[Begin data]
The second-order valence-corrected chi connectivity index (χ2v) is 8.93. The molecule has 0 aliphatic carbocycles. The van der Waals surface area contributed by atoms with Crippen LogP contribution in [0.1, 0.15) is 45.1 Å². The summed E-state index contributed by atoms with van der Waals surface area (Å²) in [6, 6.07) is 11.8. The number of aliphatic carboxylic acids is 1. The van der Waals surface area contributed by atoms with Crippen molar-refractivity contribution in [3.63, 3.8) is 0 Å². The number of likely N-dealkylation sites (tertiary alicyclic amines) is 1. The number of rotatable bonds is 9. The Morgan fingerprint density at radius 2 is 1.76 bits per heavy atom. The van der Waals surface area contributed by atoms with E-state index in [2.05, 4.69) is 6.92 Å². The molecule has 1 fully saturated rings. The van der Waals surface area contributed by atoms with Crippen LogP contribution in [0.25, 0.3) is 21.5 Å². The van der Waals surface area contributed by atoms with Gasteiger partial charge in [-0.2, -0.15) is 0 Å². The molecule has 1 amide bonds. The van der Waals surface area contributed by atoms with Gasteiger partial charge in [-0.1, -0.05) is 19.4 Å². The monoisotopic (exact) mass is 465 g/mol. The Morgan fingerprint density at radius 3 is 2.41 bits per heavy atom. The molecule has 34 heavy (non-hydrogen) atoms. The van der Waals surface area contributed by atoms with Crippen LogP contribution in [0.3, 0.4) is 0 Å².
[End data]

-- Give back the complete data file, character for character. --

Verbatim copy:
The second-order valence-corrected chi connectivity index (χ2v) is 8.93. The molecule has 0 aliphatic carbocycles. The van der Waals surface area contributed by atoms with Crippen LogP contribution in [0.1, 0.15) is 45.1 Å². The summed E-state index contributed by atoms with van der Waals surface area (Å²) in [6, 6.07) is 11.8. The number of aliphatic carboxylic acids is 1. The van der Waals surface area contributed by atoms with Crippen molar-refractivity contribution in [3.63, 3.8) is 0 Å². The number of likely N-dealkylation sites (tertiary alicyclic amines) is 1. The number of rotatable bonds is 9. The Morgan fingerprint density at radius 2 is 1.76 bits per heavy atom. The van der Waals surface area contributed by atoms with E-state index in [2.05, 4.69) is 6.92 Å². The molecule has 1 fully saturated rings. The van der Waals surface area contributed by atoms with Crippen LogP contribution in [0.25, 0.3) is 21.5 Å². The van der Waals surface area contributed by atoms with Gasteiger partial charge in [-0.2, -0.15) is 0 Å². The molecule has 1 amide bonds. The van der Waals surface area contributed by atoms with Gasteiger partial charge in [-0.1, -0.05) is 19.4 Å². The monoisotopic (exact) mass is 465 g/mol. The Morgan fingerprint density at radius 3 is 2.41 bits per heavy atom. The molecule has 34 heavy (non-hydrogen) atoms. The van der Waals surface area contributed by atoms with Crippen LogP contribution in [0.3, 0.4) is 0 Å².